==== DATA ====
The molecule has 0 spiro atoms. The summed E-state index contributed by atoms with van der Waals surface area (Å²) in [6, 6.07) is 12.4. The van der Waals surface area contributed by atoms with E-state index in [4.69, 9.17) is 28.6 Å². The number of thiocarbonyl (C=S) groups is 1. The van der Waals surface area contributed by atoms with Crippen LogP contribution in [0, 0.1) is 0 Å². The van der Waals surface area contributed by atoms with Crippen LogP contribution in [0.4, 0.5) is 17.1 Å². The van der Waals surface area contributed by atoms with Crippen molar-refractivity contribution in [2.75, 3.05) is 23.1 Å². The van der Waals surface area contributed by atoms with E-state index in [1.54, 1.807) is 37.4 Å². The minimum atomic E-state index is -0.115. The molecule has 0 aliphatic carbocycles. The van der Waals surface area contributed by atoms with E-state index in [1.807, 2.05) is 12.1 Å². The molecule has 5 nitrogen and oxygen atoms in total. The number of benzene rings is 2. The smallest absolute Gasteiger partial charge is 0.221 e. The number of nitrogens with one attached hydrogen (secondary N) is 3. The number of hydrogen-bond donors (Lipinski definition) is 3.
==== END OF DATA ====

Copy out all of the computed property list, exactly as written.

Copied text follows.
The molecule has 0 spiro atoms. The summed E-state index contributed by atoms with van der Waals surface area (Å²) in [6, 6.07) is 12.4. The van der Waals surface area contributed by atoms with E-state index in [4.69, 9.17) is 28.6 Å². The number of thiocarbonyl (C=S) groups is 1. The van der Waals surface area contributed by atoms with Crippen LogP contribution in [0, 0.1) is 0 Å². The van der Waals surface area contributed by atoms with Crippen LogP contribution in [0.4, 0.5) is 17.1 Å². The van der Waals surface area contributed by atoms with Crippen molar-refractivity contribution in [2.75, 3.05) is 23.1 Å². The van der Waals surface area contributed by atoms with E-state index in [1.54, 1.807) is 37.4 Å². The minimum atomic E-state index is -0.115. The molecule has 0 aliphatic carbocycles. The van der Waals surface area contributed by atoms with E-state index in [1.807, 2.05) is 12.1 Å². The molecule has 5 nitrogen and oxygen atoms in total. The number of benzene rings is 2. The smallest absolute Gasteiger partial charge is 0.221 e. The number of nitrogens with one attached hydrogen (secondary N) is 3. The number of hydrogen-bond donors (Lipinski definition) is 3.